The Benefits of Quarterly Reviews: More check-ins, fewer headaches

The annual performance review—a high stakes, once-a-year evaluation that ignites anxiety in even the highest performing employees. However, it too often remains a check box for employers struggling to juggle work environments increasingly squeezed for time. So, why conduct them FOUR times a year instead of just once?

Benefit No. 1: Relationship Building

Engaging with employees on a more regular basis engenders trust. As a leader, it demonstrates you’re not conducting reviews simply as policy but because you’re actively interested in your employee as a human being—both inside and outside the office.

“The review process is about building relationships with individuals, and that’s the thing we miss so frequently,” said Kirk Davis, Tandem HR’s Senior Director of HR Client Relations. “If I’m only doing reviews on an annual basis, I’m not really investing in the individual. If I’m doing them quarterly, I’m going to have more intentional connections that ultimately go beyond their performance and talk about the things important in their life.”

More touch points offer employers insight into an employee’s personal life, inter-office dynamics, professional goals, and any other factors that may drive their workplace behavior and decision making.

Benefit No. 2: Timeliness = Action

Timeliness is critical. Quarterly reviews alleviate the anxiety that naturally builds when anticipating a yearly evaluation—where feedback on 365 days of work performance is compressed into a mere 60 minutes.

“I want people to get just-in-time feedback that doesn’t catch them off guard,” Davis said. “If something is a difficult conversation or something I need to address, I don’t want to wait a whole year to have that conversation. It’s much more difficult to turn the train around than it is to slightly move it in a different direction.”

It’s easy to forget employees want feedback, too. According to Gallup, 80% of employees who reported receiving meaningful feedback in the past week are fully engaged. But letting too much time pass before giving guidance results in a loss of impact.

Think of an annual review as the big picture—your ultimate destination. Quarterly reviews are mindful pitstops along the way. They quickly address negative feedback, reinforce things employees are doing well, and allow for course correction—without an employee worrying whether the conversation is tied to a pay raise. Quarterly reviews also help avoid recency bias. This cognitive bias favors recent events over historic ones, which can cause leaders to emphasize what’s just happened (good or bad) over an employee’s sustained, long-term performance.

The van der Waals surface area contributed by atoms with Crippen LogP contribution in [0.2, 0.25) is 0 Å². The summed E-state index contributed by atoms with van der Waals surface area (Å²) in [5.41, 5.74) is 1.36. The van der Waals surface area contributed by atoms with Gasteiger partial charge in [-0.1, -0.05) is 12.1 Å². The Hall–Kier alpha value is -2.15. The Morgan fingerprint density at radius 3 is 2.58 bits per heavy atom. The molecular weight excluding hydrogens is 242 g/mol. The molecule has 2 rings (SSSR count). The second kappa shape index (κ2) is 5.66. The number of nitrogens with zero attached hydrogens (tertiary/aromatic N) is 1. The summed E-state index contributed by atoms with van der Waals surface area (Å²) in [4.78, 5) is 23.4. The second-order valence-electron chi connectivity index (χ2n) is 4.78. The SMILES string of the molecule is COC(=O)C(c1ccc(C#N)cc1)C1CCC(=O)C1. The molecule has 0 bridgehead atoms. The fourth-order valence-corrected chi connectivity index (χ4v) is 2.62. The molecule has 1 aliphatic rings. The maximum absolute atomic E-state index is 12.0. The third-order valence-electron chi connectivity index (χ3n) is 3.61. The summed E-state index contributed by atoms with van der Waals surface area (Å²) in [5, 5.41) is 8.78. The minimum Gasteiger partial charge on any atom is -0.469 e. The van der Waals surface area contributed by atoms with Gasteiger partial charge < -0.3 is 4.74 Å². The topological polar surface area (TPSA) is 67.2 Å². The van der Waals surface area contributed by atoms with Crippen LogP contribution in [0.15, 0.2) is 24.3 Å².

Benefit No. 3: Reciprocal Transparency

Consistently investing time in your employees throughout the year pays dividends in the long-term. It ensures there are no surprises—for both leadership and the employee—come annual review time. Create an outline or structure for performance reviews, so employees know beforehand what will be discussed and can prepare to receive that feedback.

“Be real with people, and don’t hide anything. I want people to know what those conversations are going to look like going in, so it’s a dialogue,” Davis said.

Creating a culture of open communication also benefits the employer. After switching from annual to quarterly reviews, Davis and his clients report employees are more proactive. They’re more willing to go to management with issues or to pitch new ideas, taking more initiative, and talking more openly about life events impacting their work.

“It’s completely changed the game for them,” he said.

And finally, it’s important to remember why performance reviews are conducted in the first place.

“The point is we’re making more A players for our organization,” Davis said. “We want to invest in people so they’ll be more efficient and productive, so they build skillsets that will help move them and the organization forward and ultimately, build more meaningful relationships with clients.”

Quick Hits

  • Quarterly reviews boost office relationships because they ensure consistent communication and touchpoints between employer and employee throughout the year—not just once.
  • Timeliness of feedback ensures employees are rewarded for things they’re doing well and given the opportunity to course correct. It also ensures annual reviews aren’t overshadowed by the promise of a pay raise or recency bias.
  • Quarterly reviews help increase transparency and create consistent communication that results in higher employee engagement and proactive behaviors.